Haris: Yes, this is something that we mentioned very often, it’s ‘a friend told me’, a logic in lubrication, because there is a guy doing it quite well so, he could have just given me an advice. And, again, it doesn’t really work, because it’s such a fine balance job, that if you miss it, by a little, the consequences will be huge as usual.

So, what else is very interesting and specific about viscosity? what else we should tell our viewers and friends to take care about.

Martin: Well, the other thing is to look at the viscosity index because the viscosity index gives us a feel for how much the viscosity changes as the temperature rises and, again, going back to living in cold countries, when you’ve got these cold start issues, you want an oil that has a viscosity grade that’s capable of still lubricating, that’s not going to prevent the machine starting when it’s extremely cold. But, at the same time, as the machine warms up, you don’t want that oil filling out too heavily. So, viscosity index is also a factor to consider and I often see oils that have the letters HVI as part of the product name, often with hydraulic oils, for example, and what that will typically mean is high viscosity index. So, again, the clues often are in the name of the product, the HVI alluding to the high viscosity index which will be higher than your typical mineral oils and remember as well with synthetic base oils they do naturally have a higher viscosity index, we can, of course, improve the viscosity index on mineral oils through the use of viscosity index improver additive and that was very common in automotive oils with mineral base oils some time ago, but, of course, nowadays, most of manufacturers are calling for fully synthetic base oils and they naturally have that higher viscosity index. But, you know, your passenger car is a classic example of starting up on a cold morning and then the engine getting up to temperature and having to have the right viscosity index as well as the right viscosity grade.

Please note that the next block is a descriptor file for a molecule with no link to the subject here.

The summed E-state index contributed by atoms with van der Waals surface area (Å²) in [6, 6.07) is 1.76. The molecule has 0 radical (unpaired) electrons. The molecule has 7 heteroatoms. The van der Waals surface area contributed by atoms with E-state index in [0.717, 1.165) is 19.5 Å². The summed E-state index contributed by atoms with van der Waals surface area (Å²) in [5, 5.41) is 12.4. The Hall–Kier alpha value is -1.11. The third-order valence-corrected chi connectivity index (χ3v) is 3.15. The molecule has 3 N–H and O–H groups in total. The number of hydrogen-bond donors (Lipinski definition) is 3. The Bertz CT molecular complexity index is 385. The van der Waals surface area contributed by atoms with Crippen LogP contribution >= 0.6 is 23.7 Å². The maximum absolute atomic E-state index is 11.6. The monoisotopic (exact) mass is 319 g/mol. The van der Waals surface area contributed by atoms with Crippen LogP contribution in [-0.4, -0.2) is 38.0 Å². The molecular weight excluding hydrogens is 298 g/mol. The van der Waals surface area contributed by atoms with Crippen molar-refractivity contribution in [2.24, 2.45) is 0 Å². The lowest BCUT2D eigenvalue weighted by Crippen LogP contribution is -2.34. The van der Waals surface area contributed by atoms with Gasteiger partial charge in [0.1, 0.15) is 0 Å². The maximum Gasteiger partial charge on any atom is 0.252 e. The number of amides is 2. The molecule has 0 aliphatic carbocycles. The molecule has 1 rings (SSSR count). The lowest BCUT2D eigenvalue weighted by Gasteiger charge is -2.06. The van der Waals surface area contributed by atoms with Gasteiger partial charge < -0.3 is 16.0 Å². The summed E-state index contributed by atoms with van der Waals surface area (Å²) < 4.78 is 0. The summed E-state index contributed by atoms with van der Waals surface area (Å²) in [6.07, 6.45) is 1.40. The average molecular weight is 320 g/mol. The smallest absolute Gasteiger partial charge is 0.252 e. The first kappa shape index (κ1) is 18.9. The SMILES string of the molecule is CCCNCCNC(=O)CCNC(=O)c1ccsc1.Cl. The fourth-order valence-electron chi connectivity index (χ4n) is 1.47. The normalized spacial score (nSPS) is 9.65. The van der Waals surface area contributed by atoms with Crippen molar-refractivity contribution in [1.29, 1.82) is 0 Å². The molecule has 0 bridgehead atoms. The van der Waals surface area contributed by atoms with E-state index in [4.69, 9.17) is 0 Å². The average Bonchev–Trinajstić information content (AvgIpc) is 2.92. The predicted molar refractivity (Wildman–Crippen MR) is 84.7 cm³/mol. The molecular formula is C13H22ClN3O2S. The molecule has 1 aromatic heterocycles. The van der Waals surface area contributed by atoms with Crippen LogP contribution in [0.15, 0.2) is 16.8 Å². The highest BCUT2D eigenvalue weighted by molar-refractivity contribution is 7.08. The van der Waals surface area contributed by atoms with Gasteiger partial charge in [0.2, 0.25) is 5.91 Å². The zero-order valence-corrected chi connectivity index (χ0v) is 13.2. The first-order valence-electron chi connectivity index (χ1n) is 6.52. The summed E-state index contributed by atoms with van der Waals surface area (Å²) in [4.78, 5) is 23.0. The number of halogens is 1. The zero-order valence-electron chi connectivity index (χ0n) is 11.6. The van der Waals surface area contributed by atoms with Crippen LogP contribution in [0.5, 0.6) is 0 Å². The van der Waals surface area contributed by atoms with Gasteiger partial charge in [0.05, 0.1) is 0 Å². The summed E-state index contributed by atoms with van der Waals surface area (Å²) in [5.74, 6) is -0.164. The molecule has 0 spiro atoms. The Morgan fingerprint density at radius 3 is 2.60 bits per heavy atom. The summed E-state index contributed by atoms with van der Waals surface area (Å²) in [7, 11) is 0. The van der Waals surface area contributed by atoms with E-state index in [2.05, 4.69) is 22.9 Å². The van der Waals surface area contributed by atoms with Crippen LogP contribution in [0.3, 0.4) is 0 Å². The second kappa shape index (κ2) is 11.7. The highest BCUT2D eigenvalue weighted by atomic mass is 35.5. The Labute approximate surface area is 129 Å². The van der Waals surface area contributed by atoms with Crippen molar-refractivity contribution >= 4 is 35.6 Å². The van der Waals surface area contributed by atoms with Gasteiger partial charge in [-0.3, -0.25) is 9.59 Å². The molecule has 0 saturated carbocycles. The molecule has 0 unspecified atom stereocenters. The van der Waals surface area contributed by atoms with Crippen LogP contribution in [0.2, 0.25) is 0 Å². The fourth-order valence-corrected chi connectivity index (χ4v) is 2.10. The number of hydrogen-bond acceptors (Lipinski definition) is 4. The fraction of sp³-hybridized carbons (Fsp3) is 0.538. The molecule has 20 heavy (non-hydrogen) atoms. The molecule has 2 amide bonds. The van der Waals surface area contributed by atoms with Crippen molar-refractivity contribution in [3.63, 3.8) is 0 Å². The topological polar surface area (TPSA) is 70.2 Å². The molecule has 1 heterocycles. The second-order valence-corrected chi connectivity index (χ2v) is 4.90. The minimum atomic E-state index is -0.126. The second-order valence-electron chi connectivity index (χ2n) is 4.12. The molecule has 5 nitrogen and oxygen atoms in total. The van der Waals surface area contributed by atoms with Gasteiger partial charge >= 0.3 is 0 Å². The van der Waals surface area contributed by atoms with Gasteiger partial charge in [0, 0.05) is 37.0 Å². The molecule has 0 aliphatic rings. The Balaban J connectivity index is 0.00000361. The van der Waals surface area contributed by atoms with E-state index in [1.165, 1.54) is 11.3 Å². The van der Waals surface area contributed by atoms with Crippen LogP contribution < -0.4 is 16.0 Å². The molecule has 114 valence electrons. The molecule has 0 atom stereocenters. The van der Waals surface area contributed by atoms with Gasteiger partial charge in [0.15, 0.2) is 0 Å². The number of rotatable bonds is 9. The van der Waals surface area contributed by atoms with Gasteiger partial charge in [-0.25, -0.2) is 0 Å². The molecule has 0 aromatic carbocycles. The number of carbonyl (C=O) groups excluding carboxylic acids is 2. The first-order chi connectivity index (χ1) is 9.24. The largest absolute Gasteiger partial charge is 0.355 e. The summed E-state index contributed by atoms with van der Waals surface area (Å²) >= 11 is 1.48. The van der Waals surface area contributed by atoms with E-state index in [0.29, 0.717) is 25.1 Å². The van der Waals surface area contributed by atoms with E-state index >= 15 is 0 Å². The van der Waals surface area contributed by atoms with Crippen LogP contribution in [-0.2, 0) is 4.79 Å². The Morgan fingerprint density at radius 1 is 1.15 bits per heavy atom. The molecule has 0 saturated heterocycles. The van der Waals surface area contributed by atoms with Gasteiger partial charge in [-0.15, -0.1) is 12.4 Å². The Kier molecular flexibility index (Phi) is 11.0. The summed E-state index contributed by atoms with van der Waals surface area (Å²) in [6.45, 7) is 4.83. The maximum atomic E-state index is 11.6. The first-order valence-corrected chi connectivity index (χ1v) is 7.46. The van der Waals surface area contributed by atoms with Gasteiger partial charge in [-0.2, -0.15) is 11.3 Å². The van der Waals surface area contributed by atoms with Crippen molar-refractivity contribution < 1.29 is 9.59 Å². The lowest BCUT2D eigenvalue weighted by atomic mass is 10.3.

Haris: Yes, I’ve seen such logic cases and it was really marvellous how easy is make mistakes. When a machine is stopping at -37 and then it takes 45 minutes to get on the working temperature and it started to stop several times a day. But I had the pleasure to see also the completely other way around, in a very hot area, especially in the cooling towers, when a gearbox is not operating the ambient temperature is extremely high, so it’s basically colder when it’s working, so it’s the other way around. We definitely need to pay a very very big attention to that.

Martin: Yeah, sure.

Haris: Thank you for this discussion, it was very very insightful and I’m very happy we discussed this. Should we meet next Monday?

Martin: It sounds like a plan again Stan!

Haris: You got yourself a date! See you on Monday.

Bearing Lubrication Monitoring
Lubexpert